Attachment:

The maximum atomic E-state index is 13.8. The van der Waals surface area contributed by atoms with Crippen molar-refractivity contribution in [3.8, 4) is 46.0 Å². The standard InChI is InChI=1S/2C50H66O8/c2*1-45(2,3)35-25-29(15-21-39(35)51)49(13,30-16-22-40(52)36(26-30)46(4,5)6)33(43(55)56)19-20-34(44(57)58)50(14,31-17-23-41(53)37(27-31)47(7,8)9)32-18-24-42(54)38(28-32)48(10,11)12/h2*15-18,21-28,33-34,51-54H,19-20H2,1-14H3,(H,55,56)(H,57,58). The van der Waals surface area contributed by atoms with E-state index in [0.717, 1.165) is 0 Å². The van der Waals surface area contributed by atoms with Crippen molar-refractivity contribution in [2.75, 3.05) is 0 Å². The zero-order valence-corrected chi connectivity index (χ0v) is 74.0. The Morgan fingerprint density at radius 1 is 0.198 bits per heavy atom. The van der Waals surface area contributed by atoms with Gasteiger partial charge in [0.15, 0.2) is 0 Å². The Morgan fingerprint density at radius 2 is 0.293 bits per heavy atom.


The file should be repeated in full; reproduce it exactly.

The maximum atomic E-state index is 13.8. The van der Waals surface area contributed by atoms with Crippen molar-refractivity contribution in [3.8, 4) is 46.0 Å². The standard InChI is InChI=1S/2C50H66O8/c2*1-45(2,3)35-25-29(15-21-39(35)51)49(13,30-16-22-40(52)36(26-30)46(4,5)6)33(43(55)56)19-20-34(44(57)58)50(14,31-17-23-41(53)37(27-31)47(7,8)9)32-18-24-42(54)38(28-32)48(10,11)12/h2*15-18,21-28,33-34,51-54H,19-20H2,1-14H3,(H,55,56)(H,57,58). The van der Waals surface area contributed by atoms with E-state index in [0.717, 1.165) is 0 Å². The van der Waals surface area contributed by atoms with Crippen molar-refractivity contribution in [2.75, 3.05) is 0 Å². The zero-order valence-corrected chi connectivity index (χ0v) is 74.0. The Morgan fingerprint density at radius 1 is 0.198 bits per heavy atom. The van der Waals surface area contributed by atoms with Gasteiger partial charge in [0.15, 0.2) is 0 Å². The Morgan fingerprint density at radius 2 is 0.293 bits per heavy atom.